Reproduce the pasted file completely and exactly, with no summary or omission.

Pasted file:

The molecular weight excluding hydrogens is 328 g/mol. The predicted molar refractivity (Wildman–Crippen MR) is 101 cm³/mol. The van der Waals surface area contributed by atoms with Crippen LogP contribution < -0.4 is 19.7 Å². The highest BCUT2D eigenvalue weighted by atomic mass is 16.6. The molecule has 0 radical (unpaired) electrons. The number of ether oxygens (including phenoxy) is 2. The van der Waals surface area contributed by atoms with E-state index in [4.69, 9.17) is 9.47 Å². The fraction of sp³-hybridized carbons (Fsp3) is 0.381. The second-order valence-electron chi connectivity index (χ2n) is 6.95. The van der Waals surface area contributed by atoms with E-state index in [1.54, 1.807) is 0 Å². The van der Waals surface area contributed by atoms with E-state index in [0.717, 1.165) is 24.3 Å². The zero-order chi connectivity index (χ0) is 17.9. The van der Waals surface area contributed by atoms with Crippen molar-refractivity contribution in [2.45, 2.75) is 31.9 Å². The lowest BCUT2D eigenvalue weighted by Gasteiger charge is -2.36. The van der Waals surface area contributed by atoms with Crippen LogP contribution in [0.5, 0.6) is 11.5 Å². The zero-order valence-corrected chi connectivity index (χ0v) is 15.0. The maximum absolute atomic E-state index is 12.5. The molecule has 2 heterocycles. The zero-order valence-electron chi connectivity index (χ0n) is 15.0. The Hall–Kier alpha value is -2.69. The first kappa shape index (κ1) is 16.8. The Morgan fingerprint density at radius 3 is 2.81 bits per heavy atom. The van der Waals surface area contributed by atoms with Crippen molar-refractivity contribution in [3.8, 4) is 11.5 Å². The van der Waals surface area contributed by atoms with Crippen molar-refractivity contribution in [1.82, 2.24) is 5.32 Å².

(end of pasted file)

The molecular weight excluding hydrogens is 328 g/mol. The predicted molar refractivity (Wildman–Crippen MR) is 101 cm³/mol. The van der Waals surface area contributed by atoms with Crippen LogP contribution < -0.4 is 19.7 Å². The highest BCUT2D eigenvalue weighted by atomic mass is 16.6. The molecule has 0 radical (unpaired) electrons. The number of ether oxygens (including phenoxy) is 2. The van der Waals surface area contributed by atoms with E-state index in [4.69, 9.17) is 9.47 Å². The fraction of sp³-hybridized carbons (Fsp3) is 0.381. The second-order valence-electron chi connectivity index (χ2n) is 6.95. The van der Waals surface area contributed by atoms with E-state index in [1.54, 1.807) is 0 Å². The van der Waals surface area contributed by atoms with E-state index in [0.717, 1.165) is 24.3 Å². The zero-order chi connectivity index (χ0) is 17.9. The van der Waals surface area contributed by atoms with Crippen molar-refractivity contribution in [2.45, 2.75) is 31.9 Å². The lowest BCUT2D eigenvalue weighted by Gasteiger charge is -2.36. The van der Waals surface area contributed by atoms with Crippen LogP contribution in [0.5, 0.6) is 11.5 Å². The zero-order valence-corrected chi connectivity index (χ0v) is 15.0. The maximum absolute atomic E-state index is 12.5. The molecule has 2 heterocycles. The zero-order valence-electron chi connectivity index (χ0n) is 15.0. The Hall–Kier alpha value is -2.69. The first kappa shape index (κ1) is 16.8. The Morgan fingerprint density at radius 3 is 2.81 bits per heavy atom. The van der Waals surface area contributed by atoms with Crippen molar-refractivity contribution in [3.8, 4) is 11.5 Å². The van der Waals surface area contributed by atoms with Crippen molar-refractivity contribution in [1.82, 2.24) is 5.32 Å².